Xenophobia and the economics of our crappy immigration policies

24 April 2015

This xenophobia thing, we have been having it. We are reading and writing about how awful this stain is, this blot on our national flag, the weevil in our moral fibre. We are better than this, we wail. We denounce this violence in our name.

Sorry if I sound a bit soapboxy. We’re all a bit soapboxy at the moment. Even this post you are reading is flecked with the spittle of attempted moral suasion disguised as an economic argument. I want to suggest that our restrictive immigration policies end up helping skilled South African workers and penalising the unskilled and unemployed. By commission or omission, we’ve transferred the economic losses of immigration to poor South Africans.

It’s hard enough to work and live in South Africa if you’re a foreigner that’s here legally. Visa requirement are already onerous. Two months ago, before our xenophobia got really ugly and when we were still debating the best way to tackle child trafficking, the government announced that it would make things more difficult for skilled immigrants to move to South Africa and to live here.

Anecdotal evidence, I have it, and I suspect that you have it too. In 2006 I took an digsmate to Lesotho for the day. Actually, it was for the few minutes it took us to get the exit and entry visas she needed to stay in the country a bit longer. So I can’t really say I’ve seen Lesotho, although I’d love to go back.

Another friend is a freshly-minted medical graduate who has lived in South Africa for a decade, been through our secondary and tertiary education system, but has battled to start her community service because of hold-ups at Home Affairs. The Department of Health has had to intervene to ungum the cogs at Home Affairs.

Both of these stories involve people born in European countries who did things the legal route, Lesotho round-tripping notwithstanding. If it’s this tough for legal immigrants, how much harder is it for refugees and illegal immigrants?

If you practice your French with the lady packing the shelves or the man watching your car, sometimes you might find that she was a nurse or he was an engineering student back in the DRC. Not in every case, because immigrants bring skills and education across the spectrum, just like South Africans.

The dots between policy and economic effect are not hard to see. Many skilled immigrants are doing unskilled work. Many unskilled immigrants are also doing unskilled work, often for less money than unskilled South Africans. Many South Africans and immigrants are unemployed, and most of them are unskilled.

There is a shortage of skilled workers in South Africa. Most skilled South Africans are employed, and employed as skilled labour. Or they’ve started their own businesses, which is also easier when you’re born here.

Government’s plan to date for increasing skilled labour has been to narrow the supply through targeted job areas (so-called Exceptional Skills visas) and targeted countries (medical staff from Cuba, for example). The effects of this policy do not threaten the livelihoods of skilled workers in the public and private sectors.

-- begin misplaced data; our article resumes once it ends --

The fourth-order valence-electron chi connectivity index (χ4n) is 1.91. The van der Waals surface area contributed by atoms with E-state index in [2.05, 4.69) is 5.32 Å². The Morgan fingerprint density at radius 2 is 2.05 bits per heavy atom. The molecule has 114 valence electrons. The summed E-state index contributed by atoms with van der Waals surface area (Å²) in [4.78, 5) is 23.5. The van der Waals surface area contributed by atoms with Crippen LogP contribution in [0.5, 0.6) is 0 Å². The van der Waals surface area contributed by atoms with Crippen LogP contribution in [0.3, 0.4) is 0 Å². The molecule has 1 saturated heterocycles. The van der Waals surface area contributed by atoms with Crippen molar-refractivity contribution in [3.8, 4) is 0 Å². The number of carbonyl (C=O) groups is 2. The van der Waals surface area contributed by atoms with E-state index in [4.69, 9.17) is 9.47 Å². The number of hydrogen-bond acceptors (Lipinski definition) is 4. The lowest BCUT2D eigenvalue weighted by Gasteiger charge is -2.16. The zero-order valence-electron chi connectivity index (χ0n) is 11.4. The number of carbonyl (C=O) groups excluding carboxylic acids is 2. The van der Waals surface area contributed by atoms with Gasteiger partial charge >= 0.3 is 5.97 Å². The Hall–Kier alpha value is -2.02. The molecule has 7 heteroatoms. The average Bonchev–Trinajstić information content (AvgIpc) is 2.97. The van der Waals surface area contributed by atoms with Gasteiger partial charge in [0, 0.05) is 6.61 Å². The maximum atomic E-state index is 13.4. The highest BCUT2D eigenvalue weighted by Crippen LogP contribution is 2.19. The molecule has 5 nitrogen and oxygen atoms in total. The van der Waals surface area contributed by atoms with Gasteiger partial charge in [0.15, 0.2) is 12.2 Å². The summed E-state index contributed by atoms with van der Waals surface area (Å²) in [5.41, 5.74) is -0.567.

I’m not debating the merits of open versus closed border policies, or reforms to refugee policies. My views are fairly libertarian: open borders and free movement. Feel free to dismiss them as the ravings of an ideologue.

But let’s look at what we have, not what would be nice. Reliable estimates put the number of Zimbabweans in South Africa at about 2 million. The total number of immigrants has been estimated at between 3 and 10 million people, which we can probably narrow down a bit to between 5 and 8 million people.

That’s between 10 per cent and 15 per cent of the South African population. That would be a huge shock to any economy. As a country, we’ve managed to localise most of the blast damage and contain it in townships and informal settlements, like we usually do.

I know I’m getting soapboxy, but bear with me a little bit longer. As a country we are not unique in fearing immigrants. As a country we are not unique in framing the problem of xenophobia as one of economic conflict and a scramble for opportunities at the bottom of the ladder. As a country we are also not unique in designing and implementing an immigration policy that provides ground cover for skilled workers at the expense of the unskilled and unemployed.

It’s just that, right here and now, some of us are stabbing and burning immigrants in the street, while the rest of us march against this terrible thing that is being done in our name. We didn’t do it. It’s not who we are.

Friends, I am not saying that we should not fight against xenophobia or stop supporting its victims. I am saying that we should stop and think about how we are connected to it. I ask you to imagine a world where we let in skilled immigrants, where your car guard is competing for your job and you stand to lose more than the change in your pocket.

I ask you to imagine a world where your relationship to immigrants would not be so benign and abstract, where you would really be tested in your qualities of mercy and compassion. If we had to gird our loins and take a hit on our paychecks, would we still feel as friendly to our new neighbours?

I am asking you to examine your connection to the violence. I’m getting off the soapbox now. The shockwaves have spread from the epicentre of the problem. They can’t be contained any longer.


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